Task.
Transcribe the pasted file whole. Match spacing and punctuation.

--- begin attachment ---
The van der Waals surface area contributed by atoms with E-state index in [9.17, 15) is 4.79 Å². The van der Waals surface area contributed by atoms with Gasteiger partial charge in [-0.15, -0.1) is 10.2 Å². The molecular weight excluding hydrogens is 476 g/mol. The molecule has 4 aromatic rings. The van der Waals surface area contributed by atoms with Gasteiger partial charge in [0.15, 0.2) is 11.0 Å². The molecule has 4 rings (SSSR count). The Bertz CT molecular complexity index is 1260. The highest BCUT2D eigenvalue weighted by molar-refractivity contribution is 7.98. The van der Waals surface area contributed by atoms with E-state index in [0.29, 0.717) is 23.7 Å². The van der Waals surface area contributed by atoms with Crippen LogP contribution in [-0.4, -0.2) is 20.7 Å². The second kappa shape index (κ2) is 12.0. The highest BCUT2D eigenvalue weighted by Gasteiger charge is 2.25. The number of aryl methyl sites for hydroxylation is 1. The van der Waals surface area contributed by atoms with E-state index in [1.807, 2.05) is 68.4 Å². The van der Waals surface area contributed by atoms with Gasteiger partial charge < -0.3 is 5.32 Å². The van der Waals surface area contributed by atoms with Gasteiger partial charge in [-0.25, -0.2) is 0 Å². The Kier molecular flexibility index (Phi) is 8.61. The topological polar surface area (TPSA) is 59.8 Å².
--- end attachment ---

The van der Waals surface area contributed by atoms with E-state index in [9.17, 15) is 4.79 Å². The van der Waals surface area contributed by atoms with Gasteiger partial charge in [-0.15, -0.1) is 10.2 Å². The molecular weight excluding hydrogens is 476 g/mol. The molecule has 4 aromatic rings. The van der Waals surface area contributed by atoms with Gasteiger partial charge in [0.15, 0.2) is 11.0 Å². The molecule has 4 rings (SSSR count). The Bertz CT molecular complexity index is 1260. The highest BCUT2D eigenvalue weighted by molar-refractivity contribution is 7.98. The van der Waals surface area contributed by atoms with E-state index in [0.29, 0.717) is 23.7 Å². The van der Waals surface area contributed by atoms with Crippen LogP contribution in [-0.4, -0.2) is 20.7 Å². The second kappa shape index (κ2) is 12.0. The highest BCUT2D eigenvalue weighted by Gasteiger charge is 2.25. The number of aryl methyl sites for hydroxylation is 1. The van der Waals surface area contributed by atoms with E-state index in [1.807, 2.05) is 68.4 Å². The van der Waals surface area contributed by atoms with Gasteiger partial charge < -0.3 is 5.32 Å². The van der Waals surface area contributed by atoms with Gasteiger partial charge in [-0.25, -0.2) is 0 Å². The Kier molecular flexibility index (Phi) is 8.61. The topological polar surface area (TPSA) is 59.8 Å².